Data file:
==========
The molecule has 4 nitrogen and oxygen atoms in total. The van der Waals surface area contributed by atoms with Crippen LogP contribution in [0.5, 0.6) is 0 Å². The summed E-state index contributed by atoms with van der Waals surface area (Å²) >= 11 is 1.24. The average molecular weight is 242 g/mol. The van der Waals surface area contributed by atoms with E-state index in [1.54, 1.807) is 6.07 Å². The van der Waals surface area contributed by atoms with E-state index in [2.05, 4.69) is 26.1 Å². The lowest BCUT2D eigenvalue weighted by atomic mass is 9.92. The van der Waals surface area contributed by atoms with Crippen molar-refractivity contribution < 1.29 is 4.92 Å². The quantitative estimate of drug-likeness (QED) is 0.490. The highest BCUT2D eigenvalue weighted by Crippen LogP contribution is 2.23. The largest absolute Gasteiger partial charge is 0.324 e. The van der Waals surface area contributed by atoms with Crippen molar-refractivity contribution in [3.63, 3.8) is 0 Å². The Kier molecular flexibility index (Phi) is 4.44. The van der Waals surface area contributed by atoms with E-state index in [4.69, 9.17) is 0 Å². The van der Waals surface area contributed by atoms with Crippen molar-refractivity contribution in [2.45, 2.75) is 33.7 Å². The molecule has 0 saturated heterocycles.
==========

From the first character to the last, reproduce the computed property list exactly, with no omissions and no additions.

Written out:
The molecule has 4 nitrogen and oxygen atoms in total. The van der Waals surface area contributed by atoms with Crippen LogP contribution in [0.5, 0.6) is 0 Å². The summed E-state index contributed by atoms with van der Waals surface area (Å²) >= 11 is 1.24. The average molecular weight is 242 g/mol. The van der Waals surface area contributed by atoms with E-state index in [1.54, 1.807) is 6.07 Å². The van der Waals surface area contributed by atoms with E-state index in [2.05, 4.69) is 26.1 Å². The lowest BCUT2D eigenvalue weighted by atomic mass is 9.92. The van der Waals surface area contributed by atoms with Crippen molar-refractivity contribution < 1.29 is 4.92 Å². The quantitative estimate of drug-likeness (QED) is 0.490. The highest BCUT2D eigenvalue weighted by Crippen LogP contribution is 2.23. The largest absolute Gasteiger partial charge is 0.324 e. The van der Waals surface area contributed by atoms with Crippen molar-refractivity contribution in [3.63, 3.8) is 0 Å². The Kier molecular flexibility index (Phi) is 4.44. The van der Waals surface area contributed by atoms with E-state index in [4.69, 9.17) is 0 Å². The van der Waals surface area contributed by atoms with Crippen molar-refractivity contribution in [2.45, 2.75) is 33.7 Å². The molecule has 0 saturated heterocycles.